Sexes separate. Reproduction by gemmiparous schizogamy. Numerous stolons of same sex at end of terminal branches. Attached and detached stolons in a given host sponge are consistently of single sex (either male or female). Stalks undistinguishable from internodes (areas between two branching points) and other terminal branches lacking signs of gametogenesis (Fig. 14i). Segments from stalk with clear alternation in dorsal cirri length (Fig. 14i). No correlation between number of stalk segments and stolon maturity. Ventral regeneration of stalk pygidium starting before stolon detachment (Figs. 13h and 14g, h). Stalks with recently detached stolons showing stubby endings, still ventrally directed, with signs of stolon attachment dorsally, clearly differing from growing tips of new stolons or of developing branches (Figs. 8b, g, and 13f). When dorsal surfaces are repaired, a pair of anal cirri and a new anal opening are developed, followed by regular growth and addition of segments just in front of newly formed pygidium (Fig. 12).
Stolons acerous, with bilobed anterior end, lacking antennae and palps (Figs. 13c, d, and 14a–f). Two pairs of well-developed dorsal (posterior) and ventral (anterior) eyes; ventral pair larger than dorsal one (Fig. 14g, h). A vestigial digestive tube through males and female’s stolon segments, bubble like in female first segments, very narrow in remaining segments. Mature female and male stolons having dense bundles of long paddle-like natatory chaetae in addition to typical stock neurochaetae, transparent, long, distally pointed (“wing- or leaf-like”) (Fig. 13e), developing in mature stolons, usually seen in recently detached ones. Not seen in still attached, non-fully developed stolons.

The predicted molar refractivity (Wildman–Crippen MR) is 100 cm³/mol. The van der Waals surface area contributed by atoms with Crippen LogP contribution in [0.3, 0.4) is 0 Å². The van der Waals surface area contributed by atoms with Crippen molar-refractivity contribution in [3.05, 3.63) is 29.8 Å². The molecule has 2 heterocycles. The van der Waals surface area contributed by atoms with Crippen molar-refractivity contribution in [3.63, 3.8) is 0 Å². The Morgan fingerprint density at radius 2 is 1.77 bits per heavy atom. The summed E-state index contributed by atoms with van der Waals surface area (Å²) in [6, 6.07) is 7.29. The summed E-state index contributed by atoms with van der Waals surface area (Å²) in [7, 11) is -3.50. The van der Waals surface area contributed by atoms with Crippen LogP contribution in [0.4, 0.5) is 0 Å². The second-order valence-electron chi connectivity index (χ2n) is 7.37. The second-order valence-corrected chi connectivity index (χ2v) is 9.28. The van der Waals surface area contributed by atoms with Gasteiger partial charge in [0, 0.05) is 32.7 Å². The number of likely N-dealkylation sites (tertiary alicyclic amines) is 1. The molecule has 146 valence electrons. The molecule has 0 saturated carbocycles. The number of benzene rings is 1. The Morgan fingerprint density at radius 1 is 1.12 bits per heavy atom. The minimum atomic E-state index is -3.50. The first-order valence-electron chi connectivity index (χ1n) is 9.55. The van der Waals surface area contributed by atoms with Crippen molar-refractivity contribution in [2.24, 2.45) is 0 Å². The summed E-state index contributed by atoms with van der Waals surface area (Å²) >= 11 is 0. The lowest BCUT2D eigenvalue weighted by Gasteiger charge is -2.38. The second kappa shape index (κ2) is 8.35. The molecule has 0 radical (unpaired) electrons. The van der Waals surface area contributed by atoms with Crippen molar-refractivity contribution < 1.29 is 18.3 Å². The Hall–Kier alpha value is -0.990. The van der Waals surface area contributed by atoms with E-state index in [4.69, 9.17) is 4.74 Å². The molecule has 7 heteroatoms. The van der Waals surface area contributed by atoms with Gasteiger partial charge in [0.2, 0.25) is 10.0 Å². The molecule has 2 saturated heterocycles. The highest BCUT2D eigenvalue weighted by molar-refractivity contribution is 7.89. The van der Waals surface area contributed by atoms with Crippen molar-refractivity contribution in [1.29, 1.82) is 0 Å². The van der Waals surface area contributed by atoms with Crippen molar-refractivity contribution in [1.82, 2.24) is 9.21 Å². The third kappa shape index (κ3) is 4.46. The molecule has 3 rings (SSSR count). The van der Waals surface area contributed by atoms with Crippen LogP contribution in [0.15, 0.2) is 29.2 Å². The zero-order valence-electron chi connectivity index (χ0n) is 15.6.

Male stolons similar in size to female stolons, but with considerably longer parapodia and narrower bodies (Figs. 13c and 14f), with first two pairs of dorsal cirri longer than following ones (Fig. 14f) and internal oval structures at basis of parapodia (Fig. 13i) (possibly chaetal sacs of the paddle-like chaetae), with first three segments full of yellowish sperm (regionalization) (Fig. 14f). Female stolons with marked positive phototaxis when mature and detached (Video S5), all dorsal cirri of about same length, and segments full of oocytes, even in parapodia (Fig. 14a–e), pink in detached females, white in not completely developed females (Fig. 14c–e). Developing larvae or embryos not observed.